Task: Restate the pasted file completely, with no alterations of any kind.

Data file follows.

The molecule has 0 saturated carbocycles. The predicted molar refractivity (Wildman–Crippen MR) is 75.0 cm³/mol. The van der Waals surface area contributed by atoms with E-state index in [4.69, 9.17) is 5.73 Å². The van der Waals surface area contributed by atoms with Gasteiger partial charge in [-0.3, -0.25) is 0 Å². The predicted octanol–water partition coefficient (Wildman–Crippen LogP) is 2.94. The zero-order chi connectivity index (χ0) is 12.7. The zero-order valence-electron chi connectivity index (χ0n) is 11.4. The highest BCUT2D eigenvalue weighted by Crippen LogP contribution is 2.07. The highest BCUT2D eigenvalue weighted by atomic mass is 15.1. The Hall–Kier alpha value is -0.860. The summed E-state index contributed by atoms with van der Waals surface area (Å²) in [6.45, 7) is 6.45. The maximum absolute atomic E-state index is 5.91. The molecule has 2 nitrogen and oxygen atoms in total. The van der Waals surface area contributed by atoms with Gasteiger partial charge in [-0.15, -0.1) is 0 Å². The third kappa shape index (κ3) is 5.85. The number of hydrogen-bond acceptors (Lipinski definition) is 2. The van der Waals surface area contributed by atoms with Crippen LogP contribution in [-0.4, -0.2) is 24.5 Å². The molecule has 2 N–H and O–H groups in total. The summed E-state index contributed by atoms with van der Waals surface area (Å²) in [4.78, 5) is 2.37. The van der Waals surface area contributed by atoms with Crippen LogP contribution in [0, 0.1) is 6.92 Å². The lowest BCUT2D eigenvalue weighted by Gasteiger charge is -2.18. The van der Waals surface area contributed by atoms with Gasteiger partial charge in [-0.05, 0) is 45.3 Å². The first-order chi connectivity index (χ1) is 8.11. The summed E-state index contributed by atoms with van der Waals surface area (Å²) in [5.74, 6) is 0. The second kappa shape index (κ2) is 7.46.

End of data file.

The molecule has 0 saturated carbocycles. The predicted molar refractivity (Wildman–Crippen MR) is 75.0 cm³/mol. The van der Waals surface area contributed by atoms with E-state index in [4.69, 9.17) is 5.73 Å². The van der Waals surface area contributed by atoms with Gasteiger partial charge in [-0.3, -0.25) is 0 Å². The predicted octanol–water partition coefficient (Wildman–Crippen LogP) is 2.94. The zero-order chi connectivity index (χ0) is 12.7. The zero-order valence-electron chi connectivity index (χ0n) is 11.4. The highest BCUT2D eigenvalue weighted by Crippen LogP contribution is 2.07. The highest BCUT2D eigenvalue weighted by atomic mass is 15.1. The Hall–Kier alpha value is -0.860. The summed E-state index contributed by atoms with van der Waals surface area (Å²) in [6.45, 7) is 6.45. The maximum absolute atomic E-state index is 5.91. The molecule has 2 nitrogen and oxygen atoms in total. The van der Waals surface area contributed by atoms with Gasteiger partial charge in [-0.15, -0.1) is 0 Å². The third kappa shape index (κ3) is 5.85. The number of hydrogen-bond acceptors (Lipinski definition) is 2. The van der Waals surface area contributed by atoms with Crippen LogP contribution in [-0.4, -0.2) is 24.5 Å². The molecule has 2 N–H and O–H groups in total. The summed E-state index contributed by atoms with van der Waals surface area (Å²) in [4.78, 5) is 2.37. The van der Waals surface area contributed by atoms with Crippen LogP contribution in [0, 0.1) is 6.92 Å². The lowest BCUT2D eigenvalue weighted by Gasteiger charge is -2.18. The van der Waals surface area contributed by atoms with Gasteiger partial charge in [-0.05, 0) is 45.3 Å². The first-order chi connectivity index (χ1) is 8.11. The summed E-state index contributed by atoms with van der Waals surface area (Å²) in [5.74, 6) is 0. The second kappa shape index (κ2) is 7.46.